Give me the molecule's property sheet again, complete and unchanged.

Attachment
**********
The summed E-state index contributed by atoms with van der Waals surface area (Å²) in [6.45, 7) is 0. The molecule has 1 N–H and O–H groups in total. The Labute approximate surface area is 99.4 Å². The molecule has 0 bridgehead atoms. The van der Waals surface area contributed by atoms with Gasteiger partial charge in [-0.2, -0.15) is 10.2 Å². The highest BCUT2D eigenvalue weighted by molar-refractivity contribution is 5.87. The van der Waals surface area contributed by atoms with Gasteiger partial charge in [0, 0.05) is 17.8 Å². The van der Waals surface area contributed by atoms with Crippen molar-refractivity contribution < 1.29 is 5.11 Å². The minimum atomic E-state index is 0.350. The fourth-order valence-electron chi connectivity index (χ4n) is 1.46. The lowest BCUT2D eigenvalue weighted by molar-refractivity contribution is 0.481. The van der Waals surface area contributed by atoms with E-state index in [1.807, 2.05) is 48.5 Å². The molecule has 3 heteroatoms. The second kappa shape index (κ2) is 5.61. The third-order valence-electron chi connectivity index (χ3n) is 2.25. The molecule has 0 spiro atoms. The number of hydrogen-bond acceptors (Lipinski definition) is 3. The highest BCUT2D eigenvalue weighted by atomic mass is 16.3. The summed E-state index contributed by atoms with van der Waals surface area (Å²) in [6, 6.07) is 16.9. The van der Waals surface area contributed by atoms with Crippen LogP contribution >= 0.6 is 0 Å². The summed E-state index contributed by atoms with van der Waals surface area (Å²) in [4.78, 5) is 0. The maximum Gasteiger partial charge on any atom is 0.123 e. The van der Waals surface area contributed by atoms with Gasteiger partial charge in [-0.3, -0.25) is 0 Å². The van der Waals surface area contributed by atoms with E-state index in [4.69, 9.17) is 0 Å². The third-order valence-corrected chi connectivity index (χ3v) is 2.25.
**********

The summed E-state index contributed by atoms with van der Waals surface area (Å²) in [6.45, 7) is 0. The molecule has 1 N–H and O–H groups in total. The Labute approximate surface area is 99.4 Å². The molecule has 0 bridgehead atoms. The van der Waals surface area contributed by atoms with Gasteiger partial charge in [-0.2, -0.15) is 10.2 Å². The highest BCUT2D eigenvalue weighted by molar-refractivity contribution is 5.87. The van der Waals surface area contributed by atoms with Gasteiger partial charge in [0, 0.05) is 17.8 Å². The van der Waals surface area contributed by atoms with Crippen molar-refractivity contribution < 1.29 is 5.11 Å². The minimum atomic E-state index is 0.350. The fourth-order valence-electron chi connectivity index (χ4n) is 1.46. The lowest BCUT2D eigenvalue weighted by molar-refractivity contribution is 0.481. The van der Waals surface area contributed by atoms with E-state index in [1.807, 2.05) is 48.5 Å². The molecule has 3 heteroatoms. The second kappa shape index (κ2) is 5.61. The third-order valence-electron chi connectivity index (χ3n) is 2.25. The molecule has 0 spiro atoms. The number of hydrogen-bond acceptors (Lipinski definition) is 3. The highest BCUT2D eigenvalue weighted by atomic mass is 16.3. The summed E-state index contributed by atoms with van der Waals surface area (Å²) in [6, 6.07) is 16.9. The van der Waals surface area contributed by atoms with Crippen LogP contribution >= 0.6 is 0 Å². The summed E-state index contributed by atoms with van der Waals surface area (Å²) in [4.78, 5) is 0. The maximum Gasteiger partial charge on any atom is 0.123 e. The van der Waals surface area contributed by atoms with Gasteiger partial charge in [-0.3, -0.25) is 0 Å². The van der Waals surface area contributed by atoms with E-state index in [4.69, 9.17) is 0 Å². The third-order valence-corrected chi connectivity index (χ3v) is 2.25.